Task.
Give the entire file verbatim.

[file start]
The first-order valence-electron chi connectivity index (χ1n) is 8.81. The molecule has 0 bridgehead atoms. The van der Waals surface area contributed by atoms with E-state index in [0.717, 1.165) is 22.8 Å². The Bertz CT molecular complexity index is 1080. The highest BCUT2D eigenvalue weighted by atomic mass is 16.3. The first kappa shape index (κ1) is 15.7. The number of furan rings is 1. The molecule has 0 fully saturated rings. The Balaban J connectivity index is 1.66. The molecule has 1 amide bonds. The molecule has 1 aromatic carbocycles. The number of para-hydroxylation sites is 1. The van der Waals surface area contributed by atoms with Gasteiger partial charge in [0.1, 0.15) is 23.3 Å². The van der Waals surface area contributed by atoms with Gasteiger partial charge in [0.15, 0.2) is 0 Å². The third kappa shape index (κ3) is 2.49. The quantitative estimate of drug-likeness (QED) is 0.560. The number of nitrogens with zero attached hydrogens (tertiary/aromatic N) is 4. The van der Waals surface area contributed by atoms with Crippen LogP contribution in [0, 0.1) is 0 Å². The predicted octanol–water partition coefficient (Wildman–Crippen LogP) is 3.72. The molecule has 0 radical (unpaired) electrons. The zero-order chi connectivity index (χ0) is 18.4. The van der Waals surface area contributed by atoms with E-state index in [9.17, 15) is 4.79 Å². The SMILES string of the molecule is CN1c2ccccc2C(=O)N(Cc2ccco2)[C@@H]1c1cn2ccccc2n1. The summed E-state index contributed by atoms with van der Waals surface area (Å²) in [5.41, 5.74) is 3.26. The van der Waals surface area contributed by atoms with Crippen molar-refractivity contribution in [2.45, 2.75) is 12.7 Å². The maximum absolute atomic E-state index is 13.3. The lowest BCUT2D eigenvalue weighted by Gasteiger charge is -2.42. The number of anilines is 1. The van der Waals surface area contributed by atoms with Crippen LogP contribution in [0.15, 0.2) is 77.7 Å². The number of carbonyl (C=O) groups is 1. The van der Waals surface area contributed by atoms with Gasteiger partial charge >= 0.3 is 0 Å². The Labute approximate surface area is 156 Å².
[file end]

The first-order valence-electron chi connectivity index (χ1n) is 8.81. The molecule has 0 bridgehead atoms. The van der Waals surface area contributed by atoms with E-state index in [0.717, 1.165) is 22.8 Å². The Bertz CT molecular complexity index is 1080. The highest BCUT2D eigenvalue weighted by atomic mass is 16.3. The first kappa shape index (κ1) is 15.7. The number of furan rings is 1. The molecule has 0 fully saturated rings. The Balaban J connectivity index is 1.66. The molecule has 1 amide bonds. The molecule has 1 aromatic carbocycles. The number of para-hydroxylation sites is 1. The van der Waals surface area contributed by atoms with Gasteiger partial charge in [0.1, 0.15) is 23.3 Å². The van der Waals surface area contributed by atoms with Gasteiger partial charge in [0.15, 0.2) is 0 Å². The third kappa shape index (κ3) is 2.49. The quantitative estimate of drug-likeness (QED) is 0.560. The number of nitrogens with zero attached hydrogens (tertiary/aromatic N) is 4. The van der Waals surface area contributed by atoms with Crippen LogP contribution in [0, 0.1) is 0 Å². The predicted octanol–water partition coefficient (Wildman–Crippen LogP) is 3.72. The molecule has 0 radical (unpaired) electrons. The zero-order chi connectivity index (χ0) is 18.4. The van der Waals surface area contributed by atoms with E-state index in [9.17, 15) is 4.79 Å². The SMILES string of the molecule is CN1c2ccccc2C(=O)N(Cc2ccco2)[C@@H]1c1cn2ccccc2n1. The summed E-state index contributed by atoms with van der Waals surface area (Å²) in [5.41, 5.74) is 3.26. The van der Waals surface area contributed by atoms with Crippen molar-refractivity contribution in [2.45, 2.75) is 12.7 Å². The maximum absolute atomic E-state index is 13.3. The lowest BCUT2D eigenvalue weighted by Gasteiger charge is -2.42. The number of anilines is 1. The van der Waals surface area contributed by atoms with Crippen LogP contribution in [0.15, 0.2) is 77.7 Å². The number of carbonyl (C=O) groups is 1. The van der Waals surface area contributed by atoms with Gasteiger partial charge >= 0.3 is 0 Å². The Labute approximate surface area is 156 Å².